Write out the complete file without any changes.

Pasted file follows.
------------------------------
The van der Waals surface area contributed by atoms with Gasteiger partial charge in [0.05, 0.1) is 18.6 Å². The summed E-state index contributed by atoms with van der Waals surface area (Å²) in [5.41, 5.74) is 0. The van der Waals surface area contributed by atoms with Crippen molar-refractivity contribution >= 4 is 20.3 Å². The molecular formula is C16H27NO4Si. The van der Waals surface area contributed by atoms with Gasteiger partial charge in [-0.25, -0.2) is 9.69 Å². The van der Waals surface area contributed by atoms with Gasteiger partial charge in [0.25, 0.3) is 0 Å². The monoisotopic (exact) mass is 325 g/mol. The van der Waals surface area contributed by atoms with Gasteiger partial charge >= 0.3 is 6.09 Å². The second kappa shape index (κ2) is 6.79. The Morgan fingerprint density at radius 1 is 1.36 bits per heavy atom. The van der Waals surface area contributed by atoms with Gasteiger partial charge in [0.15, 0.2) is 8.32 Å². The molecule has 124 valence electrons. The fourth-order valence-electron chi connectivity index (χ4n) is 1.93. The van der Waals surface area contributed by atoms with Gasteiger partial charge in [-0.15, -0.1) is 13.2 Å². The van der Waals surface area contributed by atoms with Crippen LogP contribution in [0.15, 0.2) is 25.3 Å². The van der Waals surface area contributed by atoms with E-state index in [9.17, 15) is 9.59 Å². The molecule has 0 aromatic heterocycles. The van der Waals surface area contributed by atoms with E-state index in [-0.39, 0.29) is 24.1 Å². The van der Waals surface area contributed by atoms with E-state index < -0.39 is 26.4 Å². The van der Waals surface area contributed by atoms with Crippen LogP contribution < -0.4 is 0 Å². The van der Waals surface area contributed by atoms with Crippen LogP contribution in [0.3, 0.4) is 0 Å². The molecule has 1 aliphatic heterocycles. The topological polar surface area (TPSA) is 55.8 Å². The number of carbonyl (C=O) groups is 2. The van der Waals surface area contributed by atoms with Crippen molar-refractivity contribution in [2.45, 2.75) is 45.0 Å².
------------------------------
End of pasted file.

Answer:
The van der Waals surface area contributed by atoms with Gasteiger partial charge in [0.05, 0.1) is 18.6 Å². The summed E-state index contributed by atoms with van der Waals surface area (Å²) in [5.41, 5.74) is 0. The van der Waals surface area contributed by atoms with Crippen molar-refractivity contribution >= 4 is 20.3 Å². The molecular formula is C16H27NO4Si. The van der Waals surface area contributed by atoms with Gasteiger partial charge in [-0.25, -0.2) is 9.69 Å². The van der Waals surface area contributed by atoms with Gasteiger partial charge in [0.25, 0.3) is 0 Å². The monoisotopic (exact) mass is 325 g/mol. The van der Waals surface area contributed by atoms with Gasteiger partial charge >= 0.3 is 6.09 Å². The second kappa shape index (κ2) is 6.79. The Morgan fingerprint density at radius 1 is 1.36 bits per heavy atom. The van der Waals surface area contributed by atoms with Gasteiger partial charge in [0.15, 0.2) is 8.32 Å². The molecule has 124 valence electrons. The fourth-order valence-electron chi connectivity index (χ4n) is 1.93. The van der Waals surface area contributed by atoms with Gasteiger partial charge in [-0.15, -0.1) is 13.2 Å². The van der Waals surface area contributed by atoms with Crippen LogP contribution in [0.15, 0.2) is 25.3 Å². The van der Waals surface area contributed by atoms with E-state index in [9.17, 15) is 9.59 Å². The molecule has 0 aromatic heterocycles. The van der Waals surface area contributed by atoms with E-state index in [-0.39, 0.29) is 24.1 Å². The van der Waals surface area contributed by atoms with E-state index < -0.39 is 26.4 Å². The van der Waals surface area contributed by atoms with Crippen LogP contribution < -0.4 is 0 Å². The van der Waals surface area contributed by atoms with Crippen LogP contribution in [0.3, 0.4) is 0 Å². The molecule has 1 aliphatic heterocycles. The topological polar surface area (TPSA) is 55.8 Å². The number of carbonyl (C=O) groups is 2. The van der Waals surface area contributed by atoms with Crippen molar-refractivity contribution in [2.45, 2.75) is 45.0 Å².